“I Wanna Be Where the People Aren’t”
We all know the story of the little mermaid. The perky, curious little mermaid trades her voice to an evil sea witch for the chance to find her prince charming up where the people are. And they all live happily ever after, right?
Well, actually, the original Hans Christian Andersen tale is a lot darker. Some notable differences are that when the mermaid gives up her voice, she has her tongue cut out, and undergoes a violently painful transformation process, and continues to suffer as she dances with the prince on land. She even ends up killing herself at the end of the story once her prince has fallen in love with the wrong girl, returning to the sea as sea foam.
Pretty dark stuff, eh? Well that’s nothing compared to some of the twisted mermaid tales that have come out of cultures around the world for thousands of years. From vengeful shape shifters haunting the marshes of Norway to ugly, mysterious human-fish creatures terrorizing the Maori people of New Zealand, these mermaid tales will change the way you think about the friendly, finned fairy tale characters forever.
So what are you waiting for? KEEP READING to learn about the origins of mermaid lore from around the world!
The Merrow from Ireland
The Merrow is probably closest to Disney idea of mermaids that we all have in our heads. These beautiful maidens are human from the waist up and fish from the waist down, and have flowing green or golden hair. Their magical caps, known as cohuleen driuth, kept them safe at staggering depths beneath the sea. However, the male Merrow were not so charming as their female counterparts – they are said to be hideous, evil creatures that would capture and torture sailors.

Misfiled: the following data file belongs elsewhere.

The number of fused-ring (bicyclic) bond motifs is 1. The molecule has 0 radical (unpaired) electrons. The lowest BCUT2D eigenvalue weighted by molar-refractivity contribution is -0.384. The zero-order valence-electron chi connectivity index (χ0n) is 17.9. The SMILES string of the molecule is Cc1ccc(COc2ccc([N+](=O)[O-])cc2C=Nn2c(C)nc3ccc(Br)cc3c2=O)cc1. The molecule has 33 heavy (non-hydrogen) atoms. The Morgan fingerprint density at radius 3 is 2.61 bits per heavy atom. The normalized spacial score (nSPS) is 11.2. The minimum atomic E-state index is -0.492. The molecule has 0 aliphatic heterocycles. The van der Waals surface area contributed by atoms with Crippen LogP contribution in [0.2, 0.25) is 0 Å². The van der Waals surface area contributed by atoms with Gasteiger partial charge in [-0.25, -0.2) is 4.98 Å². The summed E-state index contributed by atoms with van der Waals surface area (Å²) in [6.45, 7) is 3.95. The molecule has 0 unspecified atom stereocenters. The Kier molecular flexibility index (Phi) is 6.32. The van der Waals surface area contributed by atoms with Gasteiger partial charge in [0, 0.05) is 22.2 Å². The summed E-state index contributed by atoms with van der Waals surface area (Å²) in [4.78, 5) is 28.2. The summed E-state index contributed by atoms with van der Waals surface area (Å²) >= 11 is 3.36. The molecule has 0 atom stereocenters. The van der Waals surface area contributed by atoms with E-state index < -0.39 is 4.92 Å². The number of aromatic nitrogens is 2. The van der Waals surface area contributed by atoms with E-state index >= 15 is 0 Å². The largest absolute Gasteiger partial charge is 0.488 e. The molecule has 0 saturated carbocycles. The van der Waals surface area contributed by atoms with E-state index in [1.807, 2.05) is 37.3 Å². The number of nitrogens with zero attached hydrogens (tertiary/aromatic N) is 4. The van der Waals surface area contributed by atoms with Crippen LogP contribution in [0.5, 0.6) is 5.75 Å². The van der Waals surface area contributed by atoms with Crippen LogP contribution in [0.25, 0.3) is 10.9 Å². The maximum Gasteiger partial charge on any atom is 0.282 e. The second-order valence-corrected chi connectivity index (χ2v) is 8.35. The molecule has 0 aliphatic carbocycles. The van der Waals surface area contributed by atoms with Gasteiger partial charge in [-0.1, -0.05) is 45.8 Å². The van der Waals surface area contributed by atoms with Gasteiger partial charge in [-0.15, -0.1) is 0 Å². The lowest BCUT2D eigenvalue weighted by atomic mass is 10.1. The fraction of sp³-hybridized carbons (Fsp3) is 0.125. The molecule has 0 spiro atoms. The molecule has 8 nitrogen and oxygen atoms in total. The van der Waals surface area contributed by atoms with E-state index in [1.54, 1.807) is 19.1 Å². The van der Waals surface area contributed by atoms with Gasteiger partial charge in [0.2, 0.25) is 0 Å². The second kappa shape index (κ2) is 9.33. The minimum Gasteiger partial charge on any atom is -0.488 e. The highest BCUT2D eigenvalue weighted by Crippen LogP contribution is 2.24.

For that reason, female Merrow often preferred to mate with human men, and would take off their magical caps and leave the sea to start families up where the people are. It wasn’t hard for them – their beauty and enchanting songs lured in men no problem. But sometimes, they preferred to sing from the depths and lure human men from the shores, living out enchanted romances under the sea.
But these beauties weren’t always kind – they were known to be easily startled, and in some stories even showed a more violent side. In some Gaelic myths, their human husbands would steal the Merrow’s cohuleen driuth, forcing them to stay on land. You can imagine how that probably went over in couple’s counseling…
The Finwife from Norway and Orkney Islands
These mythical creatures of northern Europe were shape shifters. The story goes that the Finfolk were obsessed with silver, and would rob and kidnap throughout human villages to acquire it. Because they could shift shape, the Finfolk spent the winters in their home – Finfolkaheem – at the bottom of the sea, crawling onto land in warmer months to terrorize human populations.
The story goes that female Finfolk, known as Finwives, were born as traditional mermaids – beautiful, mysterious. But the only way they could maintain their youth and beauty was by finding a human husband to have a family with. If they couldn’t convince a human man to fall in love with them, then they would grow old and haggard.
These Finwives would then become ploys sent out into the human world by their Finfolk husbands to trick human populations into giving them silver that they would send back. If their efforts didn’t yield enough silver, the Finwives could expect a visit from their husband accompanied by a vicious beating. So you can imagine why these creatures were so keen on kidnapping human men… the alternative wasn’t exactly glamorous.